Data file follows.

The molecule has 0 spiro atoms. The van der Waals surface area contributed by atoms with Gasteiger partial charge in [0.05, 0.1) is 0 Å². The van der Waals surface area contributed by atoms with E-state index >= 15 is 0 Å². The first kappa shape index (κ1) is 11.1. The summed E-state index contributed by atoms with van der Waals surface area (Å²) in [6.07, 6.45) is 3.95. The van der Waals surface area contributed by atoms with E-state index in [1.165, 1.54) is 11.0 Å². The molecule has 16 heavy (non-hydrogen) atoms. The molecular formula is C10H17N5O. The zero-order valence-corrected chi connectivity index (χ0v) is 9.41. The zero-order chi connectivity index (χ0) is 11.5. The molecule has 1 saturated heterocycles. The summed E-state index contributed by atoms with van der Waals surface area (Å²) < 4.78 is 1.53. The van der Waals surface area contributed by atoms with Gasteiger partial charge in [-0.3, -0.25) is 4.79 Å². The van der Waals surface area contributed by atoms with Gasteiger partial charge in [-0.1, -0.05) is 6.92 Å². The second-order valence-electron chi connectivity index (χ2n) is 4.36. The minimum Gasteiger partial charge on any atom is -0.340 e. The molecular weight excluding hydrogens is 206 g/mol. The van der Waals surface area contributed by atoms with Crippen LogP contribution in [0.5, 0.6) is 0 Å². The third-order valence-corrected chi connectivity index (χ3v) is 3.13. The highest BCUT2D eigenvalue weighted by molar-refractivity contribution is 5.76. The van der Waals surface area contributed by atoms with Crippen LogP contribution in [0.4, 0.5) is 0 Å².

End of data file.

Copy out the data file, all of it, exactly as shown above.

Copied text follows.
The molecule has 0 spiro atoms. The van der Waals surface area contributed by atoms with Gasteiger partial charge in [0.05, 0.1) is 0 Å². The van der Waals surface area contributed by atoms with E-state index >= 15 is 0 Å². The first kappa shape index (κ1) is 11.1. The summed E-state index contributed by atoms with van der Waals surface area (Å²) in [6.07, 6.45) is 3.95. The van der Waals surface area contributed by atoms with E-state index in [1.165, 1.54) is 11.0 Å². The molecule has 16 heavy (non-hydrogen) atoms. The molecular formula is C10H17N5O. The zero-order valence-corrected chi connectivity index (χ0v) is 9.41. The zero-order chi connectivity index (χ0) is 11.5. The molecule has 1 saturated heterocycles. The summed E-state index contributed by atoms with van der Waals surface area (Å²) < 4.78 is 1.53. The van der Waals surface area contributed by atoms with Gasteiger partial charge in [-0.3, -0.25) is 4.79 Å². The van der Waals surface area contributed by atoms with Gasteiger partial charge in [-0.1, -0.05) is 6.92 Å². The second-order valence-electron chi connectivity index (χ2n) is 4.36. The minimum Gasteiger partial charge on any atom is -0.340 e. The molecular weight excluding hydrogens is 206 g/mol. The van der Waals surface area contributed by atoms with Crippen LogP contribution in [0.5, 0.6) is 0 Å². The third-order valence-corrected chi connectivity index (χ3v) is 3.13. The highest BCUT2D eigenvalue weighted by molar-refractivity contribution is 5.76. The van der Waals surface area contributed by atoms with Crippen LogP contribution in [0.4, 0.5) is 0 Å².